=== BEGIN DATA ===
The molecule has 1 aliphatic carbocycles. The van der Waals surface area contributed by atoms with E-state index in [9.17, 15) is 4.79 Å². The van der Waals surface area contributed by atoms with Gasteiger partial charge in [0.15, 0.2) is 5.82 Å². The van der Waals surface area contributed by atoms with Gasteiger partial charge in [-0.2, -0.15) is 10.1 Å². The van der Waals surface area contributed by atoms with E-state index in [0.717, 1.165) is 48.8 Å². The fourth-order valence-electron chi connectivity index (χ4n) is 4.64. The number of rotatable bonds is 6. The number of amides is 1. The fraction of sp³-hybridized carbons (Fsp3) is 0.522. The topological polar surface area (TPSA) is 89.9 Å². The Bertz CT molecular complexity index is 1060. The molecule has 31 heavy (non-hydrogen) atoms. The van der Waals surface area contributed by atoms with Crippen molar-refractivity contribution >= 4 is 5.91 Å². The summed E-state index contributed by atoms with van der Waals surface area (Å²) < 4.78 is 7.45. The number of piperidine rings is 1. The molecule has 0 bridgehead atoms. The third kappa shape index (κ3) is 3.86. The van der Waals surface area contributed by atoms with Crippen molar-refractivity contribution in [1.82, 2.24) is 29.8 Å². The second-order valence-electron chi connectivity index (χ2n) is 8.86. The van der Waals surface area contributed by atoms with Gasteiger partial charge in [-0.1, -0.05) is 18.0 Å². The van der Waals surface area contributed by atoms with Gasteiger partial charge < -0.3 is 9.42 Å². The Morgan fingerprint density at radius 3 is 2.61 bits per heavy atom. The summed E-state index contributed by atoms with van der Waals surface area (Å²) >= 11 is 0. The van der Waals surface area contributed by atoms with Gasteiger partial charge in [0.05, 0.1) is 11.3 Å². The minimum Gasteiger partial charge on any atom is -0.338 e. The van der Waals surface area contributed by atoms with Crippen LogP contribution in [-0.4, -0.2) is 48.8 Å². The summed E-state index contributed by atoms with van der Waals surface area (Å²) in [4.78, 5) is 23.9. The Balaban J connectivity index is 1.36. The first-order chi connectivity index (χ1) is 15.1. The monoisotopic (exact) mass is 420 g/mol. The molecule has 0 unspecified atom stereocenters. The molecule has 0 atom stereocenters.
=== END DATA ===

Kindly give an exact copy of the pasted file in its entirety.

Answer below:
The molecule has 1 aliphatic carbocycles. The van der Waals surface area contributed by atoms with E-state index in [9.17, 15) is 4.79 Å². The van der Waals surface area contributed by atoms with Gasteiger partial charge in [0.15, 0.2) is 5.82 Å². The van der Waals surface area contributed by atoms with Gasteiger partial charge in [-0.2, -0.15) is 10.1 Å². The van der Waals surface area contributed by atoms with E-state index in [0.717, 1.165) is 48.8 Å². The fourth-order valence-electron chi connectivity index (χ4n) is 4.64. The number of rotatable bonds is 6. The number of amides is 1. The fraction of sp³-hybridized carbons (Fsp3) is 0.522. The topological polar surface area (TPSA) is 89.9 Å². The Bertz CT molecular complexity index is 1060. The molecule has 31 heavy (non-hydrogen) atoms. The van der Waals surface area contributed by atoms with Crippen molar-refractivity contribution >= 4 is 5.91 Å². The summed E-state index contributed by atoms with van der Waals surface area (Å²) < 4.78 is 7.45. The number of piperidine rings is 1. The molecule has 0 bridgehead atoms. The third kappa shape index (κ3) is 3.86. The van der Waals surface area contributed by atoms with Crippen molar-refractivity contribution in [1.82, 2.24) is 29.8 Å². The second-order valence-electron chi connectivity index (χ2n) is 8.86. The van der Waals surface area contributed by atoms with Gasteiger partial charge in [-0.1, -0.05) is 18.0 Å². The van der Waals surface area contributed by atoms with Gasteiger partial charge < -0.3 is 9.42 Å². The Morgan fingerprint density at radius 3 is 2.61 bits per heavy atom. The summed E-state index contributed by atoms with van der Waals surface area (Å²) >= 11 is 0. The van der Waals surface area contributed by atoms with Gasteiger partial charge in [0.05, 0.1) is 11.3 Å². The minimum Gasteiger partial charge on any atom is -0.338 e. The van der Waals surface area contributed by atoms with Crippen LogP contribution in [-0.4, -0.2) is 48.8 Å². The summed E-state index contributed by atoms with van der Waals surface area (Å²) in [4.78, 5) is 23.9. The Balaban J connectivity index is 1.36. The first-order chi connectivity index (χ1) is 15.1. The monoisotopic (exact) mass is 420 g/mol. The molecule has 0 unspecified atom stereocenters. The molecule has 0 atom stereocenters.